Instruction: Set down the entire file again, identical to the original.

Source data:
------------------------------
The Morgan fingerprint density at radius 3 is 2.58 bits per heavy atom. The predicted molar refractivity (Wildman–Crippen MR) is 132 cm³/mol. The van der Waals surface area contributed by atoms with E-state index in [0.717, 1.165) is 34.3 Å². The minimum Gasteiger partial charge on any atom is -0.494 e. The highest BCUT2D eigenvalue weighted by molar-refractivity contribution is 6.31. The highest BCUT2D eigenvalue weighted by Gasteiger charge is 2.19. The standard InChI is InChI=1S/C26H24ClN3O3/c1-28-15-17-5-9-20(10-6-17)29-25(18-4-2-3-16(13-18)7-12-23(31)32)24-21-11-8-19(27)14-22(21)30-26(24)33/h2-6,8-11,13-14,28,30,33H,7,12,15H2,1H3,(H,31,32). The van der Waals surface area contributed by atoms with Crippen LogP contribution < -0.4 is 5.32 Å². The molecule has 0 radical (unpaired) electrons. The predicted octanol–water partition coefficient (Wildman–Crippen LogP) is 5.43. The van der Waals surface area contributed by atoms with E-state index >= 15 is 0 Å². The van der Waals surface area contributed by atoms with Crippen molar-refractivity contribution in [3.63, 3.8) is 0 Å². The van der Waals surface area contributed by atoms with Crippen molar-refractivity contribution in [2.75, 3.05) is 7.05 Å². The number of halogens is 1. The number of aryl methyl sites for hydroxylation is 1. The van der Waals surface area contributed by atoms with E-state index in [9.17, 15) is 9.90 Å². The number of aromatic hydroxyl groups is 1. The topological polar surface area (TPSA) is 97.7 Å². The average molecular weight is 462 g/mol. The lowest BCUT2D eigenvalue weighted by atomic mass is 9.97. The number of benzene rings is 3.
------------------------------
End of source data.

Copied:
The Morgan fingerprint density at radius 3 is 2.58 bits per heavy atom. The predicted molar refractivity (Wildman–Crippen MR) is 132 cm³/mol. The van der Waals surface area contributed by atoms with E-state index in [0.717, 1.165) is 34.3 Å². The minimum Gasteiger partial charge on any atom is -0.494 e. The highest BCUT2D eigenvalue weighted by molar-refractivity contribution is 6.31. The highest BCUT2D eigenvalue weighted by Gasteiger charge is 2.19. The standard InChI is InChI=1S/C26H24ClN3O3/c1-28-15-17-5-9-20(10-6-17)29-25(18-4-2-3-16(13-18)7-12-23(31)32)24-21-11-8-19(27)14-22(21)30-26(24)33/h2-6,8-11,13-14,28,30,33H,7,12,15H2,1H3,(H,31,32). The van der Waals surface area contributed by atoms with Crippen LogP contribution < -0.4 is 5.32 Å². The molecule has 0 radical (unpaired) electrons. The predicted octanol–water partition coefficient (Wildman–Crippen LogP) is 5.43. The van der Waals surface area contributed by atoms with E-state index >= 15 is 0 Å². The van der Waals surface area contributed by atoms with Crippen molar-refractivity contribution in [3.63, 3.8) is 0 Å². The van der Waals surface area contributed by atoms with Crippen molar-refractivity contribution in [2.75, 3.05) is 7.05 Å². The number of halogens is 1. The number of aryl methyl sites for hydroxylation is 1. The van der Waals surface area contributed by atoms with E-state index in [9.17, 15) is 9.90 Å². The number of aromatic hydroxyl groups is 1. The topological polar surface area (TPSA) is 97.7 Å². The average molecular weight is 462 g/mol. The lowest BCUT2D eigenvalue weighted by atomic mass is 9.97. The number of benzene rings is 3.